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What the CIO and CTO need to know about developing secure code

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November 30, 2011
Cyber Security, Education
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On Friday, December 16th, 2011, FedCyber.com will host a webinar featuring one of the great champions of secure code, Mr. Michael Howard.

For more information and to register for this event see:

https://www3.gotomeeting.com/register/551297622

More on the webinar: 

FedCyber.com is pleased to announce a special opportunity to interact with Mr. Michael Howard, author of the Security Development Lifecycle process improvements and lead security researcher and architect at Microsoft. Michael Howard is a principal security architect at Microsoft, focusing on secure design, programming, and testing techniques. He works with thousands of people both inside and outside the company each year to help them improve security and privacy within their software. Howard is an editor of IEEE Security & Privacy, a frequent speaker at security-related conferences and he regularly publishes articles on secure coding and design, Howard is the co-author of six security books, including the award-winning Writing Secure Code, 19 Deadly Sins of Software Security, The Security Development Lifecycle, Writing Secure Code for Windows Vista and his most recent release 24 Deadly Sins of Software Security. He has worked on Microsoft Windows security since 1992.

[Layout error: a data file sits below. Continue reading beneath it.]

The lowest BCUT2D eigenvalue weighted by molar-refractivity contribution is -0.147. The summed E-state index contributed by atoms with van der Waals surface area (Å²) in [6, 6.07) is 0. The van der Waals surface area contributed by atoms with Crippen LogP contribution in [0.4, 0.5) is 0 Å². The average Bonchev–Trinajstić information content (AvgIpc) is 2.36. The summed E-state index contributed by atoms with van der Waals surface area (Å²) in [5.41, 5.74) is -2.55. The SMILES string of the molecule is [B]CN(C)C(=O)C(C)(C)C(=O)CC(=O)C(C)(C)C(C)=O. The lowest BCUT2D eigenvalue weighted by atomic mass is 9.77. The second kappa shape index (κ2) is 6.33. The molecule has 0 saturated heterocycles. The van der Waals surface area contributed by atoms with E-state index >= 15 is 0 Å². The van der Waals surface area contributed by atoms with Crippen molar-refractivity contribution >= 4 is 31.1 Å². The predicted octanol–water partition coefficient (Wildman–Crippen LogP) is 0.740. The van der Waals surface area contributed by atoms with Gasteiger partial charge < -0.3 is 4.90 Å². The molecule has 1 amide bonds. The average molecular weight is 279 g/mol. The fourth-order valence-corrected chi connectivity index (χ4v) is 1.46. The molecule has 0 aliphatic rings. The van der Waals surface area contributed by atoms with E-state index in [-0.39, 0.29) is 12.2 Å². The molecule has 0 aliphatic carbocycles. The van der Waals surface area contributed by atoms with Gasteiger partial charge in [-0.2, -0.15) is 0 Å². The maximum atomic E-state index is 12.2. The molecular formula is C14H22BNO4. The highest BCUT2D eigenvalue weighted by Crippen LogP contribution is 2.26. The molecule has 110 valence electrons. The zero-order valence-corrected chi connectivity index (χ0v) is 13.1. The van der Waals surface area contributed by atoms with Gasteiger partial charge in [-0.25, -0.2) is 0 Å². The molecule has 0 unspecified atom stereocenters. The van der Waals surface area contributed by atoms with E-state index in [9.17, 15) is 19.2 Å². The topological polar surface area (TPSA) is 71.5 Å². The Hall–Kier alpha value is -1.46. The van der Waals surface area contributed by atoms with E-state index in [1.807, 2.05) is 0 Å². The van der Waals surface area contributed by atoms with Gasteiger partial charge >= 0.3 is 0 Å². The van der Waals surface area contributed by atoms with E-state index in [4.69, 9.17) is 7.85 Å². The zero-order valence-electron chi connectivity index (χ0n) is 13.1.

In this 30 minute executive level session Michael Howard will provide an overview of the Security Development Lifecycle, focused on what federal CIOs should know about this methodology. Participants will learn how SDL minimizes security-related code defects and how this methodology can be applied to any development process.
Webinar Title: Security Development Lifecycle webinar with Michael Howard
Date: Friday, December 16, 2011
Time: 2:00 PM – 3:00 PM EST

Register at: https://www3.gotomeeting.com/register/551297622

After registering you will receive a confirmation email containing information about joining the Webinar.
System Requirements
PC-based attendees
Required: Windows® 7, Vista, XP or 2003 Server
Macintosh®-based attendees
Required: Mac OS® X 10.5 or newer